See the Guide on Avoiding Plagiarism for more information.
How to Paraphrase Effectively and Ethically
- Quotations must be identical to the original, using a narrow segment of the source. They must match the source document word for word and must be attributed to the original author.
- Paraphrasing involves putting a passage from source material into your own words. A paraphrase must also be attributed to the original source. Paraphrased material is usually shorter than the original passage, taking a somewhat broader segment of the source and condensing it slightly.
- Summarizing involves putting the main idea(s) into your own words, including only the main point(s). Once again, it is necessary to attribute summarized ideas to the original source. Summaries are significantly shorter than the original and take a broad overview of the source material.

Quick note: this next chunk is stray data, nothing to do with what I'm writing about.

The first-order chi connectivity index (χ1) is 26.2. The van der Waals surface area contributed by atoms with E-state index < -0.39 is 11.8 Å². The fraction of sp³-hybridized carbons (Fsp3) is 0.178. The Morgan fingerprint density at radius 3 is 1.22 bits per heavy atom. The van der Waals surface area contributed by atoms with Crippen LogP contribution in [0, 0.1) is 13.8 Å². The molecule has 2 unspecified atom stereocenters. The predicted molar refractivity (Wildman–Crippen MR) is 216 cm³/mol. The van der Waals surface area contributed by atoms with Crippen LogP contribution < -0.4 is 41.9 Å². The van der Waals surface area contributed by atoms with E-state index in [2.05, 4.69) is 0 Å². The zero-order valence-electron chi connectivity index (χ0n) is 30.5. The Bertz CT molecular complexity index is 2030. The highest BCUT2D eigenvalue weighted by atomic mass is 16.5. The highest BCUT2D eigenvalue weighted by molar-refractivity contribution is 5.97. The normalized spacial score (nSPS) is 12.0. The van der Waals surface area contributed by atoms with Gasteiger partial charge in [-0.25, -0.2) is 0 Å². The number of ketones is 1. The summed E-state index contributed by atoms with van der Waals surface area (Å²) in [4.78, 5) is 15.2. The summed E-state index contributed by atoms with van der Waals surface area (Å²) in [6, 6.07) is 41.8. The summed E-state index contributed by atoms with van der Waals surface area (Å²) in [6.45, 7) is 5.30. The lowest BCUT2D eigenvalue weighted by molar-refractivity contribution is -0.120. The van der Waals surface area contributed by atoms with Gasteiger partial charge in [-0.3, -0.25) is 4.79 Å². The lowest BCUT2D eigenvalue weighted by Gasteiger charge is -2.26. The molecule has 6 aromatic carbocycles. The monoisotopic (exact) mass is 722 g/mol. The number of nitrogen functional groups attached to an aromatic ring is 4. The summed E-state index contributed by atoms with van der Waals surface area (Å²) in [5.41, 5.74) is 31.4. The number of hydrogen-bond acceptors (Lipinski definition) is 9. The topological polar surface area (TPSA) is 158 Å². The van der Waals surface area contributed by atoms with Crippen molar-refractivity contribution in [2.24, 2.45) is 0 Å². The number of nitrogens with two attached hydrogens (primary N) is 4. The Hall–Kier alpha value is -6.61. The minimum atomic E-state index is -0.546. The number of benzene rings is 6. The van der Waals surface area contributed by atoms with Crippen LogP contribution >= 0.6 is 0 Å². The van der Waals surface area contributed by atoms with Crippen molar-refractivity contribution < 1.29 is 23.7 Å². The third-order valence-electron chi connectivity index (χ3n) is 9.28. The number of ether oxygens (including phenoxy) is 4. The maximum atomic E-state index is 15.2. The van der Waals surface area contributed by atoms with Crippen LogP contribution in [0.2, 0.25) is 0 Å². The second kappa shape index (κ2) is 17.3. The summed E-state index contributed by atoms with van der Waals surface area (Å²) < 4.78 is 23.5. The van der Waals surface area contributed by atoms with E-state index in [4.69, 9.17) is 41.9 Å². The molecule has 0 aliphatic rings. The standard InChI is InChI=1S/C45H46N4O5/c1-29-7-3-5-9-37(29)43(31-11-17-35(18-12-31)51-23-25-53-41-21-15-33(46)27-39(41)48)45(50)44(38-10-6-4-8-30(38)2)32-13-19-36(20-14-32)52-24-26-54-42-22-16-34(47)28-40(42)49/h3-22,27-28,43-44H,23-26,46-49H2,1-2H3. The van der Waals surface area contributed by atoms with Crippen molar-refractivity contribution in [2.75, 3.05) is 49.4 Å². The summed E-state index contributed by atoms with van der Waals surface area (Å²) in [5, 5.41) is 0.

(Source: Purdue OWL - https://owl.english.purdue.edu/owl/resource/563/01/)
The original passage:
Students frequently overuse direct quotation in taking notes, and as a result they overuse quotations in the final [research] paper. Probably only about 10% of your final manuscript should appear as directly quoted matter. Therefore, you should strive to limit the amount of exact transcribing of source materials while taking notes. Lester, James D. Writing Research Papers. 2nd ed. (1976): 46-47.
A plagiarized version:
Students often use too many direct quotations when they take notes, resulting in too many of them in the final research paper. In fact, probably only about 10% of the final copy should consist of directly quoted material. So it is important to limit the amount of source material copied while taking notes.
A legitimate paraphrase:
In research papers students often quote excessively, failing to keep quoted material down to a desirable level. Since the problem usually originates during note taking, it is essential to minimize the material recorded verbatim (Lester 46-47).
An acceptable summary:
Students should take just a few notes in direct quotation from sources to help minimize the amount of quoted material in a research paper (Lester 46-47).